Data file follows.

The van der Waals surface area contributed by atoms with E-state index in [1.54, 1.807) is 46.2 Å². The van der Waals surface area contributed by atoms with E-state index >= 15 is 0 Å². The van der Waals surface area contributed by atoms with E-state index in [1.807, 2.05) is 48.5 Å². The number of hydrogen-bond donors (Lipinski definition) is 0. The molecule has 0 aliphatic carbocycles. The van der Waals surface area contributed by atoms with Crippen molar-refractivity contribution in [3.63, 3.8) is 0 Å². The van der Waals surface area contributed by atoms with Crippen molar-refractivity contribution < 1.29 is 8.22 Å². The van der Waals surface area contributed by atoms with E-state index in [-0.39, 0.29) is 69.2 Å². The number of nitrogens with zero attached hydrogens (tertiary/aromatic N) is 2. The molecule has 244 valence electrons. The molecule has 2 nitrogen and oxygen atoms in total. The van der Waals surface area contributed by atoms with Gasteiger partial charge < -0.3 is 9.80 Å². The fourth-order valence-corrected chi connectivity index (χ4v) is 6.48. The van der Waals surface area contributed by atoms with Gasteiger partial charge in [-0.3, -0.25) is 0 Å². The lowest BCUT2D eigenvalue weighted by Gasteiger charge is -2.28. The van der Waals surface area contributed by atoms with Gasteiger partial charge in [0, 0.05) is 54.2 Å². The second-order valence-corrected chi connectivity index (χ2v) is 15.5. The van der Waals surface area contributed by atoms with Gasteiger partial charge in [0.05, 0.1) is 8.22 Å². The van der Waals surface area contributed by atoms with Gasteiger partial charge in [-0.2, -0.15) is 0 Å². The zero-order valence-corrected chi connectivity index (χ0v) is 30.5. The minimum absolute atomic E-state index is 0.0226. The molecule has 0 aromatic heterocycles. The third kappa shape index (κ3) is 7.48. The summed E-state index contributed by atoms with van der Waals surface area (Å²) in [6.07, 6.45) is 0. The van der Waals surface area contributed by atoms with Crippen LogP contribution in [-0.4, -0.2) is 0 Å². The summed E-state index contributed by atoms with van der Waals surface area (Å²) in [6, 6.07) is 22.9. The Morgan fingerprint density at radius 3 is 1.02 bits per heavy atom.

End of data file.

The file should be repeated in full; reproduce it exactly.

The van der Waals surface area contributed by atoms with E-state index in [1.54, 1.807) is 46.2 Å². The van der Waals surface area contributed by atoms with E-state index >= 15 is 0 Å². The van der Waals surface area contributed by atoms with E-state index in [1.807, 2.05) is 48.5 Å². The number of hydrogen-bond donors (Lipinski definition) is 0. The molecule has 0 aliphatic carbocycles. The van der Waals surface area contributed by atoms with Crippen molar-refractivity contribution in [3.63, 3.8) is 0 Å². The van der Waals surface area contributed by atoms with Crippen molar-refractivity contribution < 1.29 is 8.22 Å². The van der Waals surface area contributed by atoms with E-state index in [-0.39, 0.29) is 69.2 Å². The number of nitrogens with zero attached hydrogens (tertiary/aromatic N) is 2. The molecule has 244 valence electrons. The molecule has 2 nitrogen and oxygen atoms in total. The van der Waals surface area contributed by atoms with Gasteiger partial charge < -0.3 is 9.80 Å². The fourth-order valence-corrected chi connectivity index (χ4v) is 6.48. The van der Waals surface area contributed by atoms with Gasteiger partial charge in [-0.3, -0.25) is 0 Å². The lowest BCUT2D eigenvalue weighted by Gasteiger charge is -2.28. The van der Waals surface area contributed by atoms with Gasteiger partial charge in [0, 0.05) is 54.2 Å². The second-order valence-corrected chi connectivity index (χ2v) is 15.5. The van der Waals surface area contributed by atoms with Gasteiger partial charge in [0.05, 0.1) is 8.22 Å². The van der Waals surface area contributed by atoms with Gasteiger partial charge in [-0.2, -0.15) is 0 Å². The zero-order valence-corrected chi connectivity index (χ0v) is 30.5. The minimum absolute atomic E-state index is 0.0226. The molecule has 0 aromatic heterocycles. The third kappa shape index (κ3) is 7.48. The summed E-state index contributed by atoms with van der Waals surface area (Å²) in [6.07, 6.45) is 0. The van der Waals surface area contributed by atoms with Crippen LogP contribution in [-0.4, -0.2) is 0 Å². The summed E-state index contributed by atoms with van der Waals surface area (Å²) in [6, 6.07) is 22.9. The Morgan fingerprint density at radius 3 is 1.02 bits per heavy atom.